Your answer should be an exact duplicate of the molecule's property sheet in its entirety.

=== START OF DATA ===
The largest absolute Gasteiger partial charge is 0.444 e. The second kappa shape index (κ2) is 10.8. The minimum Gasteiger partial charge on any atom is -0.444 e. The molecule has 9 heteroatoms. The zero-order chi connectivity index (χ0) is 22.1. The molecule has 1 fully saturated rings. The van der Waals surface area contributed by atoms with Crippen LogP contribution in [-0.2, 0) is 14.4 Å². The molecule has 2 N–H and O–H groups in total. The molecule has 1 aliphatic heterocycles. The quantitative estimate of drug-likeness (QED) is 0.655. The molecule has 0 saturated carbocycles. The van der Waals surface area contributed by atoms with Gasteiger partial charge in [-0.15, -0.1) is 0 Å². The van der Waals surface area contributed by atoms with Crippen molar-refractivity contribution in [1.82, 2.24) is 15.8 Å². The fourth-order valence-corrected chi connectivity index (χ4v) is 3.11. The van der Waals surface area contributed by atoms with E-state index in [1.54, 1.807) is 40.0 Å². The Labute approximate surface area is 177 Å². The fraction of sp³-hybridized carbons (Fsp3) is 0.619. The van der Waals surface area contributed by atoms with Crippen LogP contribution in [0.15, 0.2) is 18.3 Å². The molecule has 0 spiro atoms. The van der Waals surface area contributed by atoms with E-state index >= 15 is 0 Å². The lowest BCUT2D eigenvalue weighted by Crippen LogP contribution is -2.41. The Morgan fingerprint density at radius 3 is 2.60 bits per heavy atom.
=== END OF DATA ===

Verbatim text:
The largest absolute Gasteiger partial charge is 0.444 e. The second kappa shape index (κ2) is 10.8. The minimum Gasteiger partial charge on any atom is -0.444 e. The molecule has 9 heteroatoms. The zero-order chi connectivity index (χ0) is 22.1. The molecule has 1 fully saturated rings. The van der Waals surface area contributed by atoms with Crippen LogP contribution in [-0.2, 0) is 14.4 Å². The molecule has 2 N–H and O–H groups in total. The molecule has 1 aliphatic heterocycles. The quantitative estimate of drug-likeness (QED) is 0.655. The molecule has 0 saturated carbocycles. The van der Waals surface area contributed by atoms with Gasteiger partial charge in [-0.15, -0.1) is 0 Å². The van der Waals surface area contributed by atoms with Crippen molar-refractivity contribution in [1.82, 2.24) is 15.8 Å². The fourth-order valence-corrected chi connectivity index (χ4v) is 3.11. The van der Waals surface area contributed by atoms with E-state index in [1.54, 1.807) is 40.0 Å². The Labute approximate surface area is 177 Å². The fraction of sp³-hybridized carbons (Fsp3) is 0.619. The van der Waals surface area contributed by atoms with Crippen LogP contribution in [0.15, 0.2) is 18.3 Å². The molecule has 0 spiro atoms. The van der Waals surface area contributed by atoms with E-state index >= 15 is 0 Å². The lowest BCUT2D eigenvalue weighted by Crippen LogP contribution is -2.41. The Morgan fingerprint density at radius 3 is 2.60 bits per heavy atom.